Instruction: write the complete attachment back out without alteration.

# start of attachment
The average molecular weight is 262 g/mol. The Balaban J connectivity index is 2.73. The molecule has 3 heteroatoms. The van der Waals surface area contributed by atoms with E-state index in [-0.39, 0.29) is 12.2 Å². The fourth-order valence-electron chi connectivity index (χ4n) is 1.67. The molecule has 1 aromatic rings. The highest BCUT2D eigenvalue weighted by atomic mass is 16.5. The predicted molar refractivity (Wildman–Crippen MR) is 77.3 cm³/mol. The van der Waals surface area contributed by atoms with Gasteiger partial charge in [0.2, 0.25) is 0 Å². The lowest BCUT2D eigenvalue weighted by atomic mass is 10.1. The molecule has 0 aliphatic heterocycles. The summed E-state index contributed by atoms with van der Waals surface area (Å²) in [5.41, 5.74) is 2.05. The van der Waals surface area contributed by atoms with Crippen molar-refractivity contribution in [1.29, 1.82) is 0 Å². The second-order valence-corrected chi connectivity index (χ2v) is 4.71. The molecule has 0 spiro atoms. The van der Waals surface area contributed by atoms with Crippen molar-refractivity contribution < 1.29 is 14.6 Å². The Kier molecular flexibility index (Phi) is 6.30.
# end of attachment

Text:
The average molecular weight is 262 g/mol. The Balaban J connectivity index is 2.73. The molecule has 3 heteroatoms. The van der Waals surface area contributed by atoms with E-state index in [-0.39, 0.29) is 12.2 Å². The fourth-order valence-electron chi connectivity index (χ4n) is 1.67. The molecule has 1 aromatic rings. The highest BCUT2D eigenvalue weighted by atomic mass is 16.5. The predicted molar refractivity (Wildman–Crippen MR) is 77.3 cm³/mol. The van der Waals surface area contributed by atoms with Gasteiger partial charge in [0.2, 0.25) is 0 Å². The lowest BCUT2D eigenvalue weighted by atomic mass is 10.1. The molecule has 0 aliphatic heterocycles. The summed E-state index contributed by atoms with van der Waals surface area (Å²) in [5.41, 5.74) is 2.05. The van der Waals surface area contributed by atoms with Crippen molar-refractivity contribution in [1.29, 1.82) is 0 Å². The second-order valence-corrected chi connectivity index (χ2v) is 4.71. The molecule has 0 spiro atoms. The van der Waals surface area contributed by atoms with Crippen molar-refractivity contribution < 1.29 is 14.6 Å². The Kier molecular flexibility index (Phi) is 6.30.